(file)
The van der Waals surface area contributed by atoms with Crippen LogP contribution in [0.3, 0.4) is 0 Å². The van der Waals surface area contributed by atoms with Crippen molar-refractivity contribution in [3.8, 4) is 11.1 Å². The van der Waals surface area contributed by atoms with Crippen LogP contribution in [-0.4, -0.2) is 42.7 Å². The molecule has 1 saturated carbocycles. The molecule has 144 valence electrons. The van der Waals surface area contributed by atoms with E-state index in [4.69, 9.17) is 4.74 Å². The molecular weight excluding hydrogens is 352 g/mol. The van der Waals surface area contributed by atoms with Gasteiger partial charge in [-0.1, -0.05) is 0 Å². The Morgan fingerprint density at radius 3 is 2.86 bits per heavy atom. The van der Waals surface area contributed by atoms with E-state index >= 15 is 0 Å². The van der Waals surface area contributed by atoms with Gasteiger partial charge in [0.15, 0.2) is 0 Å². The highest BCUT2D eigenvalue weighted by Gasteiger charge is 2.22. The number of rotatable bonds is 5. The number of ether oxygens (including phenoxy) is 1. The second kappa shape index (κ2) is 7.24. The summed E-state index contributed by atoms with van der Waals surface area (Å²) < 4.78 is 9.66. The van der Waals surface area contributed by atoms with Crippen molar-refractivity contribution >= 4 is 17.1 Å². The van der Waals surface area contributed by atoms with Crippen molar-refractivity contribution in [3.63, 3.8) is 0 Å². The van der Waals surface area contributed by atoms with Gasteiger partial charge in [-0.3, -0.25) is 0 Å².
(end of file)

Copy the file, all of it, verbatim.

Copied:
The van der Waals surface area contributed by atoms with Crippen LogP contribution in [0.3, 0.4) is 0 Å². The van der Waals surface area contributed by atoms with Crippen molar-refractivity contribution in [3.8, 4) is 11.1 Å². The van der Waals surface area contributed by atoms with Crippen LogP contribution in [-0.4, -0.2) is 42.7 Å². The molecule has 1 saturated carbocycles. The molecule has 144 valence electrons. The van der Waals surface area contributed by atoms with E-state index in [4.69, 9.17) is 4.74 Å². The molecular weight excluding hydrogens is 352 g/mol. The van der Waals surface area contributed by atoms with Gasteiger partial charge in [-0.1, -0.05) is 0 Å². The Morgan fingerprint density at radius 3 is 2.86 bits per heavy atom. The van der Waals surface area contributed by atoms with E-state index >= 15 is 0 Å². The van der Waals surface area contributed by atoms with Gasteiger partial charge in [0.15, 0.2) is 0 Å². The highest BCUT2D eigenvalue weighted by Gasteiger charge is 2.22. The number of rotatable bonds is 5. The number of ether oxygens (including phenoxy) is 1. The second kappa shape index (κ2) is 7.24. The summed E-state index contributed by atoms with van der Waals surface area (Å²) < 4.78 is 9.66. The van der Waals surface area contributed by atoms with Crippen molar-refractivity contribution >= 4 is 17.1 Å². The van der Waals surface area contributed by atoms with Crippen molar-refractivity contribution in [3.63, 3.8) is 0 Å². The van der Waals surface area contributed by atoms with Gasteiger partial charge in [-0.3, -0.25) is 0 Å².